Serum enolase: a non-destructive biomarker of white skeletal myopathy during pancreas disease (PD) in Atlantic salmon Salmo salar L

J Fish Dis. 2015 Sep;38(9):821-31. doi: 10.1111/jfd.12296. Epub 2014 Aug 29.

Abstract

Diseases which cause skeletal muscle myopathy are some of the most economically damaging diseases in Atlantic salmon, Salmo salar L., aquaculture. Despite this, there are limited means of assessing fish health non-destructively. Previous investigation of the serum proteome of Atlantic salmon, Salmo salar L., during pancreas disease (PD) has identified proteins in serum that have potential as biomarkers of the disease. Amongst these proteins, the enzyme enolase was selected as the most viable for use as a biomarker of muscle myopathy associated with PD. Western blot and immunoassay (ELISA) validated enolase as a biomarker for PD, whilst immunohistochemistry identified white muscle as the source of enolase. Enolase was shown to be a specific marker for white muscle myopathy in salmon, rising in serum concentration significantly correlating with pathological damage to the tissue.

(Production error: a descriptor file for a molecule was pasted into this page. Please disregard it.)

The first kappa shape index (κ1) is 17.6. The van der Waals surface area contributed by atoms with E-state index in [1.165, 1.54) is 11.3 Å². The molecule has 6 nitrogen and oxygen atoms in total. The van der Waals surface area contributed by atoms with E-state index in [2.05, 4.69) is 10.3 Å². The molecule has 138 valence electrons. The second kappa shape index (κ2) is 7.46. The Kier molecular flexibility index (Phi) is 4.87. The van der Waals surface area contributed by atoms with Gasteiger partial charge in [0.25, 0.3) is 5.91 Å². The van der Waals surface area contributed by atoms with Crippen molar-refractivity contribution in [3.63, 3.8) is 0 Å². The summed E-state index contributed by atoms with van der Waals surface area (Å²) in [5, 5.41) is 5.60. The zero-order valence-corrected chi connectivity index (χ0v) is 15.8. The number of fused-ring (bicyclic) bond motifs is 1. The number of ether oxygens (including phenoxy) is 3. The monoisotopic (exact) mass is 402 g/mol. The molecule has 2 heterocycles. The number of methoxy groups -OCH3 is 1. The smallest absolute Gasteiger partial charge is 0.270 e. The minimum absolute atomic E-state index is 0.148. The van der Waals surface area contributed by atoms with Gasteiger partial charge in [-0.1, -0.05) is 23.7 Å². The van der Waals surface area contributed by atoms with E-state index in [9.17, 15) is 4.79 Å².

Keywords: Atlantic salmon; biomarkers; enolase; health; myopathy; pancreas disease.

Publication types

  • Research Support, Non-U.S. Gov't

MeSH terms

  • Animals
  • Biomarkers / metabolism*
  • Fish Diseases / diagnosis*
  • Fish Diseases / enzymology*
  • Muscle, Skeletal / physiology*
  • Muscular Diseases / diagnosis
  • Muscular Diseases / enzymology
  • Muscular Diseases / veterinary*
  • Pancreatic Diseases / diagnosis
  • Pancreatic Diseases / enzymology
  • Pancreatic Diseases / veterinary*
  • Phosphopyruvate Hydratase / blood*
  • Reproducibility of Results
  • Salmo salar

Substances

  • Biomarkers
  • Phosphopyruvate Hydratase